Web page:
The crossbeams of the Starwind 860 are its most complicated parts, from a construction standpoint. Today I'll show you a few internal details from the aft pair.
The fore and aft faces of the crossbeam, the webs, are laminated from plywood to a thickness of 25 mm. A complete box section is formed once the top and bottom flanges are in place. The box beam shape is a fantastically efficient structure for the combination of loads that these crossbeams will see, and is relatively straightforward (if a bit tedious) to build.
The crossbeam is loaded at the end, by the outrigger, and is supported by pin joints at two places: the centreline, and the strut (which attaches just below the kink in the middle of the beam). The forces in a beam configured like this are highest at the strut attachment, and fall off dramatically as we move away from that point. We can therefore use a lighter section near the outrigger, and reinforce the middle of the beam to handle the greater loads there.
In the photograph at left, you can see some of the extra wood that's been added along the direction of the crossbeam at the high-stress point. The total cross-section of all the wood, combined, has been tapered to approximately match the expected loads on this part of the beam. It looks a bit rough, but that's OK – this area will be completely sealed off; all that really matters is that the right amount of wood is in there and it's all laminated together securely.
The odd-shaped block of cedar in the next two photographs is another such reinforcement; it will handle some of the stresses in the top flange of the beam near the kink.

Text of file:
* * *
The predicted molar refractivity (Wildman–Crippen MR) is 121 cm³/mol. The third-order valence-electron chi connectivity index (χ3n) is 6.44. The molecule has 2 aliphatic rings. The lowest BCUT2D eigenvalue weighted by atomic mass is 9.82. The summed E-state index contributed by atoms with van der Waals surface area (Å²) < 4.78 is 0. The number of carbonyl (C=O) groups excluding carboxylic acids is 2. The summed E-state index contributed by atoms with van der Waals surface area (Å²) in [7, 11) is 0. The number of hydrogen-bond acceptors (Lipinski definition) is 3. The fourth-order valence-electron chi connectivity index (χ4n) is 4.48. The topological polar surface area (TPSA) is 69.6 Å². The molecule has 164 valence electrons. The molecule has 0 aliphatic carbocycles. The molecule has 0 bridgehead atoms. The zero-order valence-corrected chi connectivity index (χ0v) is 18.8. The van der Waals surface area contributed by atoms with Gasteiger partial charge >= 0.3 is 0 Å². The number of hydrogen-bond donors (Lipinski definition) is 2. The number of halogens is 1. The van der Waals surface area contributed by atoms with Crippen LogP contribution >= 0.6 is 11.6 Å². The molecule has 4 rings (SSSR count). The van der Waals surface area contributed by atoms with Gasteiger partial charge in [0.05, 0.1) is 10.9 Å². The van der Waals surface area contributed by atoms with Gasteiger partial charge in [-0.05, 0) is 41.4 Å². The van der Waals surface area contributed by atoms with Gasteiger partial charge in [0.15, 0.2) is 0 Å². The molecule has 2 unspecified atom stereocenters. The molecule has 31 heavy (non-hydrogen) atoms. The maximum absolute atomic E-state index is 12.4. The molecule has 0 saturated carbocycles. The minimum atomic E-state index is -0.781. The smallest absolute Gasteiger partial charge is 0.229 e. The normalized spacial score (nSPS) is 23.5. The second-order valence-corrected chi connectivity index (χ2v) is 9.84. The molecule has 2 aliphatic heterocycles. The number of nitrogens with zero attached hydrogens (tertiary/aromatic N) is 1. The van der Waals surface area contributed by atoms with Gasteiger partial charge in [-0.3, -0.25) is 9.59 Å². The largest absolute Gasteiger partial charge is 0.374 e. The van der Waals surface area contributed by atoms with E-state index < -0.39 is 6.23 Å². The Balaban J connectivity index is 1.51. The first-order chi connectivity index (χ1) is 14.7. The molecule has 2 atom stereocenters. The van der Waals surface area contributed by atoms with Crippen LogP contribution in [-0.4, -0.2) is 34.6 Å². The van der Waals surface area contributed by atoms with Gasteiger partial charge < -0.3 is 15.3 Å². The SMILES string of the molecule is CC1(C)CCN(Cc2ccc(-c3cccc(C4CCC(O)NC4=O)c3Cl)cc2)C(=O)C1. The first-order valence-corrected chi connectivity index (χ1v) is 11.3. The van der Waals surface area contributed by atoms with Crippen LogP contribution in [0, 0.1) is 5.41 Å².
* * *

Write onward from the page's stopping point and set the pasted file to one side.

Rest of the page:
Above that block comes another layer of wood strips in the high-stress area. Here, they're being bent to shape with hot water; it's much easier than steaming them for this relatively gentle curve. By the time I have time to work on it again, they'll have taken enough of a set, and dried enough, to be epoxied in place.
The middle compartment of the crossbeam will be sealed airtight when the top flange is glued on. To allow for the wiring runs that will eventually be routed to the outriggers, we've embedded these 50 mm conduits in the crossbeams. Wires from the main hull will run through a flexible conduit beside the strut, then enter the crossbeam and pass through this conduit to the outrigger. An access hatch in the end of the crossbeam will let us get inside to fish the wires and to work on the outrigger's junction boxes.
The centreline joint still needs a bit of cleaning up, but we can now confirm that it's properly aligned and rotates as it should.